Judge blocks Massey permit
A federal judge on Monday temporarily blocked a permit for a new Massey Energy Inc. preparation plant waste fill.
The move could kick into gear the latest round of courtroom battles over the burial of streams by the state’s coal industry.
U.S. District Judge Joseph R. Goodwin ordered the Army Corps of Engineers to suspend the Massey permit for 10 days.
Goodwin said he wanted the Nicholas County stream Massey proposed to bury to be spared, at least until he can hold a full hearing on the matter.
“The stream cannot be repaired once it’s filled in,” Goodwin told lawyers during a hearing in his chamber Monday afternoon.
He scheduled a further hearing for April 12 on the Ohio Valley Environmental Coalition’s request for a more lengthy injunction.
On Monday, the issue was a relatively small fill where Massey subsidiary Green Valley Coal Co. would bury about 430 feet of a stream with preparation plant waste.
Through their broader case, environmental group lawyers want to stop the burial of hundreds of miles of streams based on permits intended only for activities that cause “minimal” environmental harm.
In October, lawyers Joe Lovett, Jim Hecker and John Barrett sued the corps in another of a series of legal attacks on mountaintop removal mining.
They say that the agency improperly approves valley fills through “nationwide” or “general” permits. Instead, they say, coal operators should have to obtain individual permits.
Under the federal Clean Water Act, individual permits cover specific activities and require a detailed review of the project’s environmental impact.
Nationwide permits cover categories of similar activities. The corps spells out the general conditions that a particular category of activity should meet. Then, companies seek authorization for specific projects. If they promise to meet the general conditions, their projects are authorized with much less review than individual permits.
Nationwide permits are intended — and allowed — only for categories of activities that “will cause only minimal adverse effects when performed separately, and will have only minimal cumulative effects on the environment.”
Because mountaintop removal “will result in the destruction of hundreds of miles of streams, and hundreds of thousands of acres of forests, the adverse effects are necessarily more than minimal,” their complaint stated.
Still, the corps almost always approves mountaintop removal and other coal industry fills through a nationwide permit called Nationwide 21. Lovett and Hecker want that to stop.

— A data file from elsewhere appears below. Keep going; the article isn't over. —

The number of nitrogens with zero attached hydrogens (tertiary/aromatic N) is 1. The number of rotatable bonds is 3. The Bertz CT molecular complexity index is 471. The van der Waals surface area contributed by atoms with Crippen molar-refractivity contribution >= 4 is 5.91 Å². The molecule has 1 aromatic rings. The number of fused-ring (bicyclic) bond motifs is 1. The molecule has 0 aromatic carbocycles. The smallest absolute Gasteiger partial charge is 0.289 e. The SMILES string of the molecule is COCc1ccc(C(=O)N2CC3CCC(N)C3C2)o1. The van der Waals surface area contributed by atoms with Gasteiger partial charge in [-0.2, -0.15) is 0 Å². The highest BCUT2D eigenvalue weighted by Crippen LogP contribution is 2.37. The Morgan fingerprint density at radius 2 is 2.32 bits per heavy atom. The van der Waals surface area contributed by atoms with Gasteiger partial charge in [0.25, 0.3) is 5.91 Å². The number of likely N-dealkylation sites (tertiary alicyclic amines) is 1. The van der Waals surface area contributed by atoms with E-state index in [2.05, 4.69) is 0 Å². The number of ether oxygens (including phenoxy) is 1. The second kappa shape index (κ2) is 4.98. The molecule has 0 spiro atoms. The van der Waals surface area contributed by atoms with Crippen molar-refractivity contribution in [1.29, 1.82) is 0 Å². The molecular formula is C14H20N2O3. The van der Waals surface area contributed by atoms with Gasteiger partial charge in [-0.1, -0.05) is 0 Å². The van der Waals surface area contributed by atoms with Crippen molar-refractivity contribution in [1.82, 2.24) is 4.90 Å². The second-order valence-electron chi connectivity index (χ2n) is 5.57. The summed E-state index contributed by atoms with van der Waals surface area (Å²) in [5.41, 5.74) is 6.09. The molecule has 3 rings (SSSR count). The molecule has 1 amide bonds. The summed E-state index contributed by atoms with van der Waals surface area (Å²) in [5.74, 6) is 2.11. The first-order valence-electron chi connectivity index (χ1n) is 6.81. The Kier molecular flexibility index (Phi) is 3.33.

Since the case started, lawyers have filed various preliminary motions. Coal industry groups sought to intervene. Along with the industry, the corps asked Goodwin to throw out the case.
On Monday, environmentalists sought an emergency ruling from Goodwin on the Green Valley permit.
In their initial lawsuit, Lovett and Hecker had included Green Valley’s Blue Branch Refuse Fill among a long list of waste disposal fills they were concerned about.
Green Valley hoped to get rid of its preparation plant waste by dumping the material into an unnamed tributary of Blue Branch. Blue Branch flows into Hominy Creek, a high-quality trout stream.
Before the state Surface Mine Board, the Hominy Creek Preservation Association is challenging state approval of the Green Valley proposal. A hearing is scheduled for Wednesday.
Later, the corps indicated that it would force Green Valley to obtain an individual permit for the Blue Branch fill.
But then, the corps on March 25 approved part of the Blue Branch proposal through a nationwide permit.
Under this approval, Green Valley could bury 431 feet of the Blue Branch tributary.
The state Department of Environmental Protection, which also approved the partial Green Valley proposal, said it would “allow additional operational area” for the company while the corps processes the larger permit.
In legal papers filed Monday, environmentalists alleged that the corps illegally split the filling into two permits to avoid including the smaller fill in the more thorough review of the total project.
They also told Goodwin that, in other parts of the country, various corps nationwide permits are allowed only for projects that would affect less than 300 linear feet of stream. In Appalachia, the coal industry is subject to no such clear limits, they told the judge.
“The corps may not continue to treat Appalachian streams and forests as though they are less important than those in the rest of the nation — especially since our forests are the most diverse and productive temperate hardwood forests in the world and our free-flowing streams hold the region’s future,” the environmental group lawyers wrote in a brief.
Bob McLusky, a lawyer for Green Valley, said that the company needs the smaller fill soon. Green Valley is running out of other places to put its preparation plant waste, McLusky said.
Without the permit, McLusky said, the company would shut down the plant and two deep mines “very soon.” Between 110 and 150 workers would be laid off, he said.
Goodwin agreed that the company was “in pretty dire straits” and needed the permit.
But, he said, that was no reason to allow the corps to evade “what is otherwise proper procedure” in its permit reviews.
“What I’m most concerned about is that the corps determined that this area deserved an individual review,” Goodwin told McLusky.
“They must have had a good reason,” the judge said. “Now, you rely on being able to pull out a discreet part.”
To contact staff writer Ken Ward Jr., use e-mail or call 348-1702.